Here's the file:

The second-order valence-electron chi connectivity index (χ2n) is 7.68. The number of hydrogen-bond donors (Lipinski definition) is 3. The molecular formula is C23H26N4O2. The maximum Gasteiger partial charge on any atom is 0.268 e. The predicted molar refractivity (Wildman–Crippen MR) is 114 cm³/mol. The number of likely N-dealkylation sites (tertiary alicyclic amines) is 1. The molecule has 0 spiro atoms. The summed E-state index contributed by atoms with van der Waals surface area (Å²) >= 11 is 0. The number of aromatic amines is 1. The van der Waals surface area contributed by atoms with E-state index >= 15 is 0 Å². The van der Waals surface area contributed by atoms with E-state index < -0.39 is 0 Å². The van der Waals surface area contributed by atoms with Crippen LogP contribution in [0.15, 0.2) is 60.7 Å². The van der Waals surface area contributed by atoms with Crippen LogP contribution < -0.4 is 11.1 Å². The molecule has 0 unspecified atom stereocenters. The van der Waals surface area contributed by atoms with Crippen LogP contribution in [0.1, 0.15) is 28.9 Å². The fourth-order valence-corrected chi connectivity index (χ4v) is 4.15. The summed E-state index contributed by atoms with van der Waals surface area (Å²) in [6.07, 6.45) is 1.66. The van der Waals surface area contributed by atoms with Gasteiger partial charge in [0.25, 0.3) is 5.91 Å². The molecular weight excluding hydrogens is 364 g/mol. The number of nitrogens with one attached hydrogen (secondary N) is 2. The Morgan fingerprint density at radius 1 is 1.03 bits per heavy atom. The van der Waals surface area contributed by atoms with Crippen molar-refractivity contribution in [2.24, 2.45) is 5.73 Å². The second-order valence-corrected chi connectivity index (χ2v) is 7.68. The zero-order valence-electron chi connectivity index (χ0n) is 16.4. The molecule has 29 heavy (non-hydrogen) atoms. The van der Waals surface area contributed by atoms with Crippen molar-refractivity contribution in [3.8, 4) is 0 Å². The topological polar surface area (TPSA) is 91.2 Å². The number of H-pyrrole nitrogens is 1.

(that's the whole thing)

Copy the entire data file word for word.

The second-order valence-electron chi connectivity index (χ2n) is 7.68. The number of hydrogen-bond donors (Lipinski definition) is 3. The molecular formula is C23H26N4O2. The maximum Gasteiger partial charge on any atom is 0.268 e. The predicted molar refractivity (Wildman–Crippen MR) is 114 cm³/mol. The number of likely N-dealkylation sites (tertiary alicyclic amines) is 1. The molecule has 0 spiro atoms. The summed E-state index contributed by atoms with van der Waals surface area (Å²) >= 11 is 0. The number of aromatic amines is 1. The van der Waals surface area contributed by atoms with E-state index >= 15 is 0 Å². The van der Waals surface area contributed by atoms with E-state index < -0.39 is 0 Å². The van der Waals surface area contributed by atoms with Crippen LogP contribution in [0.15, 0.2) is 60.7 Å². The van der Waals surface area contributed by atoms with Crippen LogP contribution < -0.4 is 11.1 Å². The molecule has 0 unspecified atom stereocenters. The van der Waals surface area contributed by atoms with Crippen LogP contribution in [0.1, 0.15) is 28.9 Å². The fourth-order valence-corrected chi connectivity index (χ4v) is 4.15. The summed E-state index contributed by atoms with van der Waals surface area (Å²) in [6.07, 6.45) is 1.66. The van der Waals surface area contributed by atoms with Gasteiger partial charge in [0.25, 0.3) is 5.91 Å². The molecular weight excluding hydrogens is 364 g/mol. The number of nitrogens with one attached hydrogen (secondary N) is 2. The Morgan fingerprint density at radius 1 is 1.03 bits per heavy atom. The van der Waals surface area contributed by atoms with Crippen molar-refractivity contribution in [2.24, 2.45) is 5.73 Å². The second-order valence-corrected chi connectivity index (χ2v) is 7.68. The zero-order valence-electron chi connectivity index (χ0n) is 16.4. The molecule has 29 heavy (non-hydrogen) atoms. The van der Waals surface area contributed by atoms with Crippen molar-refractivity contribution in [3.8, 4) is 0 Å². The topological polar surface area (TPSA) is 91.2 Å². The number of H-pyrrole nitrogens is 1.